Saturday, July 31, 2010

Air support could come from unmanned A-10s

By Scott Fontaine - Staff writer
Air Force Times
Posted: Saturday Jul 31, 2010 12:22:30 EDT

An unmanned A-10 overhead and a joint terminal attack controller on the ground with the firing controls in his hands.

It's not possible now, but it will be in the next few years, theoretically cutting response time dramatically and reducing errors in close-air support strikes.

The Pentagon's advanced research arm wants an aircraft 30 miles from a firefight to be able to attack within six minutes of a request by a JTAC. The airman would access the plane's targeting sensors, enter coordinates to multiple targets and send ammo flying.

Officials with the Defense Advanced Research Projects Agency expect to award a contract for the venture later this year; a live-fire demonstration is proposed for the last quarter of fiscal 2014. The contractor will modify an A-10 already in the fleet.

The new take on strikes, called persistent close-air support, won't mean the end of fighter pilots, project manager Stephen Waller, a former F-15 and F-16 pilot, assured defense contractors and military personnel at a Washington-area conference in late July.

"I'm not trying to unman the fighter fleet," he said. "I'm not trying to rip the pilots out of the cockpit."

Close-air support strikes now, though, have problems, Waller said: Ground control can be cumbersome, coordinates are transmitted by voice and can be misinterpreted, manned crews have limited air time, current drones have smaller weapons arsenals and can usually handle only one target at a time, and the response time can be 30 minutes to an hour.

"If the guy can sit in a foxhole with an M16 and pull a trigger, why can't he do that with an airborne asset?" said Dave Neyland, director of DARPA's Tactical Technology Office.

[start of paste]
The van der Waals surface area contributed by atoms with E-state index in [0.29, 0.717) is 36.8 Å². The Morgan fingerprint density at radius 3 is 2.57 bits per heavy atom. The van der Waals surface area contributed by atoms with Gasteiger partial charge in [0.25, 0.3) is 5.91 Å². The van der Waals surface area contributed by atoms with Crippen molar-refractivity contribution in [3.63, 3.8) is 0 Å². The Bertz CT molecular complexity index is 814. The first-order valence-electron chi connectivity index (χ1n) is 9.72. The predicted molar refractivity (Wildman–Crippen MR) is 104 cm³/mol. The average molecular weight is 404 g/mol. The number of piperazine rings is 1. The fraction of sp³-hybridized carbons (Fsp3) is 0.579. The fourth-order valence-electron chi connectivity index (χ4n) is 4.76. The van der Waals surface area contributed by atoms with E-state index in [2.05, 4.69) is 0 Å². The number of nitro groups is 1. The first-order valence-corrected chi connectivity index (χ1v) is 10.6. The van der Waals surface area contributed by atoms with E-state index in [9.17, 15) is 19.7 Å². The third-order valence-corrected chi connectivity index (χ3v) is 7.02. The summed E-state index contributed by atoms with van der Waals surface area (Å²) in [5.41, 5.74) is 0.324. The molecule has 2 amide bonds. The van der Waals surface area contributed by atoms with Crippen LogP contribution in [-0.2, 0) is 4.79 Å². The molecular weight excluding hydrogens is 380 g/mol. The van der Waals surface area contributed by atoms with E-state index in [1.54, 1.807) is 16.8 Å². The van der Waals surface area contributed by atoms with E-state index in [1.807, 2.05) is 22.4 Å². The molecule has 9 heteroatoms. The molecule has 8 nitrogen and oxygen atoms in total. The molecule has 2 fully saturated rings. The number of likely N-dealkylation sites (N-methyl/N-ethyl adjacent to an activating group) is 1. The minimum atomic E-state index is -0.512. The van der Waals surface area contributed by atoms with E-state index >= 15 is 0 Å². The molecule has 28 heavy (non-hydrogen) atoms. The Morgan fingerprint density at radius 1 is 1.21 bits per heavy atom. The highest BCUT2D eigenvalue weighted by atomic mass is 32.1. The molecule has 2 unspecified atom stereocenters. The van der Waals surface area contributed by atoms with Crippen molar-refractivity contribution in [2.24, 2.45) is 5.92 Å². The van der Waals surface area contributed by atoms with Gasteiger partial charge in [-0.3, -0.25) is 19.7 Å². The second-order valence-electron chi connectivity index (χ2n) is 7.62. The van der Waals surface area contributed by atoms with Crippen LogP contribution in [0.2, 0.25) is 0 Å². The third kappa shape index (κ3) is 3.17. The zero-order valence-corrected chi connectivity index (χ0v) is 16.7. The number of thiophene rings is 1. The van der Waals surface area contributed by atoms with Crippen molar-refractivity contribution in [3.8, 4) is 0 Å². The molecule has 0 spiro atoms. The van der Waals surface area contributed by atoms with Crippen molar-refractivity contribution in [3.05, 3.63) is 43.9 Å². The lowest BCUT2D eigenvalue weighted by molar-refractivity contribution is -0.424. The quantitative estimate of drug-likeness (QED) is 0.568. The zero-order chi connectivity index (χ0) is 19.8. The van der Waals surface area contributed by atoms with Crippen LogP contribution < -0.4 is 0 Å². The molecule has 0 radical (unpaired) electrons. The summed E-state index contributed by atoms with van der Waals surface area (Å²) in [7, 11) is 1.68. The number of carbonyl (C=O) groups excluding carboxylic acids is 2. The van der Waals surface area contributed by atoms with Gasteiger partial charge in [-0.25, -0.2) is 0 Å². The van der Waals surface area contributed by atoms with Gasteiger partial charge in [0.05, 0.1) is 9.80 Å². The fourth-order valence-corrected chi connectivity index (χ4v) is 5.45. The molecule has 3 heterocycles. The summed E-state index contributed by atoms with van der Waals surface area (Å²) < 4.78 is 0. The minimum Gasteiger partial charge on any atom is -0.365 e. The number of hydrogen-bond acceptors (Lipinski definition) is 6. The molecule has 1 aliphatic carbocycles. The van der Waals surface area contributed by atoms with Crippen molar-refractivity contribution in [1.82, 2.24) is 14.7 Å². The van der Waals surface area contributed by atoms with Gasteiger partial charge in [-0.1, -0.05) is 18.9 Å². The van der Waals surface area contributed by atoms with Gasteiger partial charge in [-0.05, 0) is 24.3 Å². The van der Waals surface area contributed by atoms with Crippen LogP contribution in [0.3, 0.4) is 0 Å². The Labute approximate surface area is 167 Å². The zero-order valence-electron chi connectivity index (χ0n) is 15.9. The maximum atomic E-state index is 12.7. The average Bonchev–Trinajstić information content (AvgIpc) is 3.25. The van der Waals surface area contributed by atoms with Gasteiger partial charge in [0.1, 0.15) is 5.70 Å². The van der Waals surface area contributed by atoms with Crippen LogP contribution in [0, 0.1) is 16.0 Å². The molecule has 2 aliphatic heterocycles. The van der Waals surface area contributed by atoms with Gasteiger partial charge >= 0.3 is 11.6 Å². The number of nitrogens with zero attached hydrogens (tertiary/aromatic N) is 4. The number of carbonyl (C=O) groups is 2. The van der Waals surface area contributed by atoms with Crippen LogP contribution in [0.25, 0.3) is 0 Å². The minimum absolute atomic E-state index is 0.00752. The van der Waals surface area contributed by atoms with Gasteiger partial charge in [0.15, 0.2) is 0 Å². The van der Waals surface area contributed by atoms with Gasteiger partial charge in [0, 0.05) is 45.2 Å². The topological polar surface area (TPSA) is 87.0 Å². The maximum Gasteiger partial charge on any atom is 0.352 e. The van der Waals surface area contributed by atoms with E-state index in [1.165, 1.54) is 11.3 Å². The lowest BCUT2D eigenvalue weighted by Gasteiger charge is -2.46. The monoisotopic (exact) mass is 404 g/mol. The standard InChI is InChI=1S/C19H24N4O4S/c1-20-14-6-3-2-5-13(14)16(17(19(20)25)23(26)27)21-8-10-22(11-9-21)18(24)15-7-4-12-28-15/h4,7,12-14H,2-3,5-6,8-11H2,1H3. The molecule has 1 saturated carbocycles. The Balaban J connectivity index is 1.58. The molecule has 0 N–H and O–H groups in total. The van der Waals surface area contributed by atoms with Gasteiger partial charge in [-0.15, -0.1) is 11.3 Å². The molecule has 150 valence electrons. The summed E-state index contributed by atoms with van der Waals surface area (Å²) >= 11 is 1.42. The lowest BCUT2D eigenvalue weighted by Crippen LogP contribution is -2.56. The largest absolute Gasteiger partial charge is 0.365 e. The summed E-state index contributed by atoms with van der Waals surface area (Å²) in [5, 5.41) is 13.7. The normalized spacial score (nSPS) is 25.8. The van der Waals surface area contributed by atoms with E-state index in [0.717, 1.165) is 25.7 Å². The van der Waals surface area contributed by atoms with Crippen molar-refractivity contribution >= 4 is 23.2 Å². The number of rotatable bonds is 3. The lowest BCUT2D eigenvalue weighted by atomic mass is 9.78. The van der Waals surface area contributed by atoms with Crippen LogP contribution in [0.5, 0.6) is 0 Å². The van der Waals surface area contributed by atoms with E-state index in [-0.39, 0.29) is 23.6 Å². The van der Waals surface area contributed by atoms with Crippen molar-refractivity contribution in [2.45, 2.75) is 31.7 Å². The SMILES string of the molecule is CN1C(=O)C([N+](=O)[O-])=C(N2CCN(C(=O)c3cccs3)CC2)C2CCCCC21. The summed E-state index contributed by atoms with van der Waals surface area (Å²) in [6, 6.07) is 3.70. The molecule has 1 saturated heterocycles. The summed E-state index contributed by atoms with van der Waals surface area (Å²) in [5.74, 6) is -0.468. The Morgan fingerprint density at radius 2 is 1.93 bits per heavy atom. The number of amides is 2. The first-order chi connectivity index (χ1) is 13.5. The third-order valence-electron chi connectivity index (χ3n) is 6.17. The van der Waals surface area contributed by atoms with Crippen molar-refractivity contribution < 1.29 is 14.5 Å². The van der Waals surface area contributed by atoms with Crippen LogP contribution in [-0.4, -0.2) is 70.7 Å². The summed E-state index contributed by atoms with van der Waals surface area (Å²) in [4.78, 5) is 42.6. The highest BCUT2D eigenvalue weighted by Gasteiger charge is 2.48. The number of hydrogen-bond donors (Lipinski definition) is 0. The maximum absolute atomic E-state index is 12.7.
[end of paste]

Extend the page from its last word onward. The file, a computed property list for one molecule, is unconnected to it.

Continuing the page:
Though persistent support is still being developed, here's how DARPA envisions it would work:

The A-10 could be manned or unmanned; an unmanned plane would loiter autonomously but would be under the control of an A-10 pilot at a ground control station when responding to an attack and for all takeoffs and landings.

The pilot would give "coordinated consent" for the launch of weapons; the JTAC would fire the weapons using a portable computer. With the computer, the JTAC would access the A-10's sensors, punch in coordinates for its targeting pods and determine the predicted blast radius and effectiveness of the weapons.

An A-10 typically carries a seven-barreled, 30mm Gatling gun and up to 16,000 pounds of bombs. The MQ-1 Predator carries two Hellfire missiles, and the unmanned MQ-9 Reaper carries about as many bombs as an A-10 but doesn't have a machine gun — a valuable weapon in close-quarters combat.

The Thunderbolt II also is faster than the Predator and Reaper. The A-10 tops out at 420 mph. The Predator cruises at 84 mph and can fly up to 135 mph, and the Reaper cruises at about 230 mph.


1 comment:

  1. ...this is easily the dumbest thing I've ever read.